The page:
The secret to a successful trip abroad may simply be to know yourself, what you are looking for, and where to find it. For the traveler looking for art and history, untouched mountain trails and sandy beaches, along with distinctive culinary and musical traditions, Andalusia in Spain may be the ideal choice.
Map of Andalusia (1603)
Located at the southernmost part of the Iberian Peninsula, Andalusia’s major cities include Cordoba, Granada, Malaga, Ronda, and its capital, Seville. These urban centers boast a great number of museums and galleries, historical monuments such as palaces, castles and churches or mosques, and countless restaurants and tapas bars. Traveling by public transportation or your own car, you will cross through beautiful inland routes that lead to rough and untouched mountain villages, or busy tourist resorts along the coasts.
If you are looking for historical monuments, you will be glad to know that Andalusia has settlements dating back to the Roman times, and has seen the presence of Vandals, Visigoths and Byzantines in its midst. During much of the Middle Ages, Andalusia was under Muslim rule, and the castles and palaces they left behind bear the distinct marks of this history. Examples of monuments built during the Christian rule from the 16th century onwards include Gothic and Renaissance Cathedrals, and numerous smaller churches and monasteries. Practically every city also retains part of its old medieval quarters, with narrow winding cobbled streets, whitewashed houses with spectacular courtyards, and an overall sense of taking a step back in time.
Interior at the Alcazar of SevilleIn the cities, the list of must-see sites is hard to keep short. The most impressive monuments in Cordoba are the Mezquita (Grand Mosque), and the Alcazar de los Reyes Christianos, a fortress that was used as one of the primary residences of Isabella of Castile and Ferdinand II of Aragon. In Granada, home to Andalusia’s most impressive medieval Islamic monuments, you can’t miss the Alhambra, a series of palaces and gardens built in the 14th century, and the Albaicin, the best preserved old town quarters. Seville is bursting with history, but if pressed with time, it is worth visiting the old city, where you can find one of the largest Cathedrals in Europe and La Giralda, a tall minaret with spectacular view of the city. Art and history buffs will also delight in the Archive of the Indies, a beautiful building of the Casa Lonja de Mercaderes housing the archives illustrating the history of the Spanish Empire in the Americas and the Philippines.The Fine Arts Museum of Seville contains the second largest picture collection in Spain.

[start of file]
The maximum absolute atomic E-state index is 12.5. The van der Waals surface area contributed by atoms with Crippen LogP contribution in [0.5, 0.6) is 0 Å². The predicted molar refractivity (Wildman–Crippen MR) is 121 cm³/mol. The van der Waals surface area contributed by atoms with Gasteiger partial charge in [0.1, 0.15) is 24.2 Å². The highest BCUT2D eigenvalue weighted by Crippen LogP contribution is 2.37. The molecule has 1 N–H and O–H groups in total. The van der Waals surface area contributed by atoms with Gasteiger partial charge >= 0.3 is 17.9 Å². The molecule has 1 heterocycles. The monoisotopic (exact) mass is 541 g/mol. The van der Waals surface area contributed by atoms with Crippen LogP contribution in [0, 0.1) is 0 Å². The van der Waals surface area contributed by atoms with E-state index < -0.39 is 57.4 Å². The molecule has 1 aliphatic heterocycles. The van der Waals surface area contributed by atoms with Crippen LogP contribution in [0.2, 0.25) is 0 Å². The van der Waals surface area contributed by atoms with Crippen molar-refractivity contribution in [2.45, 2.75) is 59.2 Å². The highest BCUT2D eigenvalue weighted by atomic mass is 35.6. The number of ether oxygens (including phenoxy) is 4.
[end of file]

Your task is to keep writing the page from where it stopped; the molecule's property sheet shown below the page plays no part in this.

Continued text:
Andalucia’s coastline is over 500 miles long, most of which is sandy beach. There are beaches for all tastes, from popular resorts bouncing to the music of beach bars, to quiet inaccessible coves. It is worth checking out the Costa de Almeria, the Costa Tropical and the trendy Costa del Sol. For a dip into the Atlantic, the Costa de la Luz lies along the shore to the west of Gibraltar. Many of these beaches meat the criteria of the Blue Flag Programme for environmental management. If you are not a fan of the beach, the Sierra Nevada mountain range offers spectacular mountain views, trekking opportunities through untouched villages and national parks, and even skiing at Europe’s southernmost ski station.
Scene from bullfighting, by Francisco Goya For a taste of local life, Andalusia is world famous for its flamenco music, singing and dance; bullfighting; and an endless variety of tapas. Chances are, you can enjoy all of the above during one of the many festivals, fiestas or local annual fairs held throughout the year. Blessed with one of Europe’s highest sunshine rates, it is always a good time to visit, although the best months are from May to June, and from September to October, when one can avoid the intense heat of summer. For the budget traveler, from November to April hotel prices (and tourist crowds) tend to be reduced, but the weather can be unpredictable.
For those whose travel plans take them elsewhere but still have a craving for Andalusia, why not curl up at home, listen to some flamenco music by one of Spain's most beloved composers and guitarists, Paco de Lucia, and read all about Andalusia in the 1920s and 1930s in Gerald Brenan's book South from Granada: a delightful trip down memory lane of life in Yegen, a small village in Andalusia's Alpujarras district, with the added bonus of visits from Virginia Woolf and Lytton Strachey.
Did you know…?
- Andalusia takes its name from Al-Andalus, the name originally given to all parts of the Iberian Peninsula that were at various times governed by Muslims over the period 711-1492.
- During the 10th century C.E. the city of Córdoba was one of the largest and most prosperous urban centers of medieval Europe, enjoying street lighting, an extensive irrigation system, and great universities and libraries that contributed to a flourishing cultural and intellectual life.
- On February 28 Andalusia celebrates Día de Andalucía ("Day of Andalusia"), which commemorates the 1980 referendum that led to declaring Andalusia an autonomous community of Spain.
- South from Granada was filmed by Fernando Colomo in 2006.
Lonely planet Andalucía (2006)